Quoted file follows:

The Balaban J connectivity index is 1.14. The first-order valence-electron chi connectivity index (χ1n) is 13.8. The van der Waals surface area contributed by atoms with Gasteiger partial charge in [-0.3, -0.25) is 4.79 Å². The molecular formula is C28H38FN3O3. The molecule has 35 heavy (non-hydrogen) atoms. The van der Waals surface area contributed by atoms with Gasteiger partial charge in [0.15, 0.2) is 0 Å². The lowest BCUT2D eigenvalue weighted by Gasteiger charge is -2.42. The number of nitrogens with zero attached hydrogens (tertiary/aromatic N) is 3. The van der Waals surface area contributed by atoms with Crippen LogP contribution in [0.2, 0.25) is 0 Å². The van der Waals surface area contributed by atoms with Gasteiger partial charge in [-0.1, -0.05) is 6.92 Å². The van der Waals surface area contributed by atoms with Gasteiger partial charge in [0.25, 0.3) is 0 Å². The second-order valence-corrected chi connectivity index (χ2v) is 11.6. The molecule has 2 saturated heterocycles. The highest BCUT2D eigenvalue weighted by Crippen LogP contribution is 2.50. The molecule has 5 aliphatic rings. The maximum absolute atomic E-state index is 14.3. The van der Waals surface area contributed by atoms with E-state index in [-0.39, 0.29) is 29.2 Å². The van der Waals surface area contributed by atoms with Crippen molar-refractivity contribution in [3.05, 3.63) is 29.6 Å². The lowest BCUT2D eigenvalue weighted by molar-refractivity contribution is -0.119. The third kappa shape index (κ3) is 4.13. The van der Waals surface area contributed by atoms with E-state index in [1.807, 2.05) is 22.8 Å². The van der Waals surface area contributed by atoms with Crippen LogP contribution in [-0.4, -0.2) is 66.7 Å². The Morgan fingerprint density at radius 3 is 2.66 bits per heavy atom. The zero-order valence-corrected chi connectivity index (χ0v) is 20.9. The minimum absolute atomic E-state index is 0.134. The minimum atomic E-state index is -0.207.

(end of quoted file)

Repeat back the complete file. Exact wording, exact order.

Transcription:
The Balaban J connectivity index is 1.14. The first-order valence-electron chi connectivity index (χ1n) is 13.8. The van der Waals surface area contributed by atoms with Gasteiger partial charge in [-0.3, -0.25) is 4.79 Å². The molecular formula is C28H38FN3O3. The molecule has 35 heavy (non-hydrogen) atoms. The van der Waals surface area contributed by atoms with Gasteiger partial charge in [0.15, 0.2) is 0 Å². The lowest BCUT2D eigenvalue weighted by Gasteiger charge is -2.42. The number of nitrogens with zero attached hydrogens (tertiary/aromatic N) is 3. The van der Waals surface area contributed by atoms with Crippen LogP contribution in [0.2, 0.25) is 0 Å². The van der Waals surface area contributed by atoms with Gasteiger partial charge in [-0.1, -0.05) is 6.92 Å². The van der Waals surface area contributed by atoms with Gasteiger partial charge in [0.25, 0.3) is 0 Å². The second-order valence-corrected chi connectivity index (χ2v) is 11.6. The molecule has 2 saturated heterocycles. The highest BCUT2D eigenvalue weighted by Crippen LogP contribution is 2.50. The molecule has 5 aliphatic rings. The maximum absolute atomic E-state index is 14.3. The van der Waals surface area contributed by atoms with E-state index in [-0.39, 0.29) is 29.2 Å². The van der Waals surface area contributed by atoms with Crippen molar-refractivity contribution in [3.05, 3.63) is 29.6 Å². The lowest BCUT2D eigenvalue weighted by molar-refractivity contribution is -0.119. The third kappa shape index (κ3) is 4.13. The van der Waals surface area contributed by atoms with E-state index in [1.807, 2.05) is 22.8 Å². The van der Waals surface area contributed by atoms with Crippen LogP contribution in [-0.4, -0.2) is 66.7 Å². The Morgan fingerprint density at radius 3 is 2.66 bits per heavy atom. The zero-order valence-corrected chi connectivity index (χ0v) is 20.9. The minimum absolute atomic E-state index is 0.134. The minimum atomic E-state index is -0.207.